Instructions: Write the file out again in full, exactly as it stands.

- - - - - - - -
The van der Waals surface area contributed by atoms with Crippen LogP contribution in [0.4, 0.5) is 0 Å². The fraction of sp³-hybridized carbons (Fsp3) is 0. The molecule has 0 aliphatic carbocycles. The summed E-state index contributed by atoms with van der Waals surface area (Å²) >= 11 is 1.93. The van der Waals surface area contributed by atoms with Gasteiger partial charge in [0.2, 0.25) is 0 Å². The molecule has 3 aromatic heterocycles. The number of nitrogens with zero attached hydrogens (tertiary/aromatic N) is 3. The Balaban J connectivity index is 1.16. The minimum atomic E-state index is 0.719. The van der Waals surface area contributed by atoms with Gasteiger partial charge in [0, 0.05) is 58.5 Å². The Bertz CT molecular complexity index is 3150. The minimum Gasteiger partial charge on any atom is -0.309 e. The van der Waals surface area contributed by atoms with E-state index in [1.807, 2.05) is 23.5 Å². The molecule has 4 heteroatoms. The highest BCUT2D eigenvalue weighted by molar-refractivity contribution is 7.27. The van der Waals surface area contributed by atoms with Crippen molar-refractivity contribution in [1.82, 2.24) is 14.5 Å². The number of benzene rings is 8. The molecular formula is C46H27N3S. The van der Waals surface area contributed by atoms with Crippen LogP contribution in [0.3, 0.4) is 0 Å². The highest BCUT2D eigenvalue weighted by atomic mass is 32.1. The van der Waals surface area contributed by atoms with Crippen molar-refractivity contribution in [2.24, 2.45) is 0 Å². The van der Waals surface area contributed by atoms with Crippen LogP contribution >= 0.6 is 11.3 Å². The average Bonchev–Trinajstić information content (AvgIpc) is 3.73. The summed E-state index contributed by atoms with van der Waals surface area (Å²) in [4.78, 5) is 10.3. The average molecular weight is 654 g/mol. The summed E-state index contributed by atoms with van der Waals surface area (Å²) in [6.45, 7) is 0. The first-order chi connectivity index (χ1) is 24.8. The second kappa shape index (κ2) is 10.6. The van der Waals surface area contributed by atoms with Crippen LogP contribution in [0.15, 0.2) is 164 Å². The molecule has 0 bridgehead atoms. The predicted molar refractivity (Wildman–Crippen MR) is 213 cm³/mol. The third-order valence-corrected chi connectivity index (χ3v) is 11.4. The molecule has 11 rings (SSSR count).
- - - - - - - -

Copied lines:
The van der Waals surface area contributed by atoms with Crippen LogP contribution in [0.4, 0.5) is 0 Å². The fraction of sp³-hybridized carbons (Fsp3) is 0. The molecule has 0 aliphatic carbocycles. The summed E-state index contributed by atoms with van der Waals surface area (Å²) >= 11 is 1.93. The van der Waals surface area contributed by atoms with Gasteiger partial charge in [0.2, 0.25) is 0 Å². The molecule has 3 aromatic heterocycles. The number of nitrogens with zero attached hydrogens (tertiary/aromatic N) is 3. The Balaban J connectivity index is 1.16. The minimum atomic E-state index is 0.719. The van der Waals surface area contributed by atoms with Gasteiger partial charge in [0, 0.05) is 58.5 Å². The Bertz CT molecular complexity index is 3150. The minimum Gasteiger partial charge on any atom is -0.309 e. The van der Waals surface area contributed by atoms with E-state index in [1.807, 2.05) is 23.5 Å². The molecule has 4 heteroatoms. The highest BCUT2D eigenvalue weighted by molar-refractivity contribution is 7.27. The van der Waals surface area contributed by atoms with Crippen molar-refractivity contribution in [1.82, 2.24) is 14.5 Å². The number of benzene rings is 8. The molecular formula is C46H27N3S. The van der Waals surface area contributed by atoms with Crippen LogP contribution in [0.3, 0.4) is 0 Å². The highest BCUT2D eigenvalue weighted by atomic mass is 32.1. The van der Waals surface area contributed by atoms with Crippen molar-refractivity contribution in [2.24, 2.45) is 0 Å². The van der Waals surface area contributed by atoms with Crippen LogP contribution >= 0.6 is 11.3 Å². The average Bonchev–Trinajstić information content (AvgIpc) is 3.73. The summed E-state index contributed by atoms with van der Waals surface area (Å²) in [4.78, 5) is 10.3. The average molecular weight is 654 g/mol. The summed E-state index contributed by atoms with van der Waals surface area (Å²) in [6.45, 7) is 0. The first-order chi connectivity index (χ1) is 24.8. The second kappa shape index (κ2) is 10.6. The van der Waals surface area contributed by atoms with Crippen LogP contribution in [0.15, 0.2) is 164 Å². The molecule has 0 bridgehead atoms. The predicted molar refractivity (Wildman–Crippen MR) is 213 cm³/mol. The third-order valence-corrected chi connectivity index (χ3v) is 11.4. The molecule has 11 rings (SSSR count).